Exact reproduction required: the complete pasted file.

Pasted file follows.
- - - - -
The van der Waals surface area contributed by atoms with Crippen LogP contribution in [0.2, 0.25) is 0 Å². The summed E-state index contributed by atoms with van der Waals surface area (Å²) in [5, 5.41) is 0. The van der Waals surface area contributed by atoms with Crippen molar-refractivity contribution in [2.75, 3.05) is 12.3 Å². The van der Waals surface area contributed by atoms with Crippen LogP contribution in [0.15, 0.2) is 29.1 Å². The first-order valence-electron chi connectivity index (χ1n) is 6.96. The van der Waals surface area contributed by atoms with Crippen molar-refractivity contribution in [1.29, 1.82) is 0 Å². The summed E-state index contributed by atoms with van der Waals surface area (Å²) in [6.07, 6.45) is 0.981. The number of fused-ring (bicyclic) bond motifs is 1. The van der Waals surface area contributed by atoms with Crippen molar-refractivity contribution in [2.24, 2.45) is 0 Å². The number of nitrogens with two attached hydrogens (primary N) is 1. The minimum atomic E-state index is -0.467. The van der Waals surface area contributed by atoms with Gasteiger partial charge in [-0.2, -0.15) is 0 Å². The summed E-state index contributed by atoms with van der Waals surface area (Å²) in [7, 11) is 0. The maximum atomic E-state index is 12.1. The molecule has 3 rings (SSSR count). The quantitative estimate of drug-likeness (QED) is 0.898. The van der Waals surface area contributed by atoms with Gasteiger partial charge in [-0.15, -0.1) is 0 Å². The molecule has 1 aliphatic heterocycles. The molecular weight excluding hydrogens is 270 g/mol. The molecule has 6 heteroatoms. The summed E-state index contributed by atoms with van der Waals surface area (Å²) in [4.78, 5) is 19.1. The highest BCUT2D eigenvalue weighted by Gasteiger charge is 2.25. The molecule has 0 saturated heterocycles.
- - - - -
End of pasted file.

The van der Waals surface area contributed by atoms with Crippen LogP contribution in [0.2, 0.25) is 0 Å². The summed E-state index contributed by atoms with van der Waals surface area (Å²) in [5, 5.41) is 0. The van der Waals surface area contributed by atoms with Crippen molar-refractivity contribution in [2.75, 3.05) is 12.3 Å². The van der Waals surface area contributed by atoms with Crippen LogP contribution in [0.15, 0.2) is 29.1 Å². The first-order valence-electron chi connectivity index (χ1n) is 6.96. The van der Waals surface area contributed by atoms with Crippen molar-refractivity contribution in [1.29, 1.82) is 0 Å². The summed E-state index contributed by atoms with van der Waals surface area (Å²) in [6.07, 6.45) is 0.981. The number of fused-ring (bicyclic) bond motifs is 1. The van der Waals surface area contributed by atoms with Crippen molar-refractivity contribution in [2.24, 2.45) is 0 Å². The number of nitrogens with two attached hydrogens (primary N) is 1. The minimum atomic E-state index is -0.467. The van der Waals surface area contributed by atoms with Gasteiger partial charge in [-0.2, -0.15) is 0 Å². The summed E-state index contributed by atoms with van der Waals surface area (Å²) in [7, 11) is 0. The maximum atomic E-state index is 12.1. The molecule has 3 rings (SSSR count). The quantitative estimate of drug-likeness (QED) is 0.898. The van der Waals surface area contributed by atoms with Gasteiger partial charge in [-0.15, -0.1) is 0 Å². The molecule has 1 aliphatic heterocycles. The molecular weight excluding hydrogens is 270 g/mol. The molecule has 6 heteroatoms. The summed E-state index contributed by atoms with van der Waals surface area (Å²) in [4.78, 5) is 19.1. The highest BCUT2D eigenvalue weighted by Gasteiger charge is 2.25. The molecule has 0 saturated heterocycles.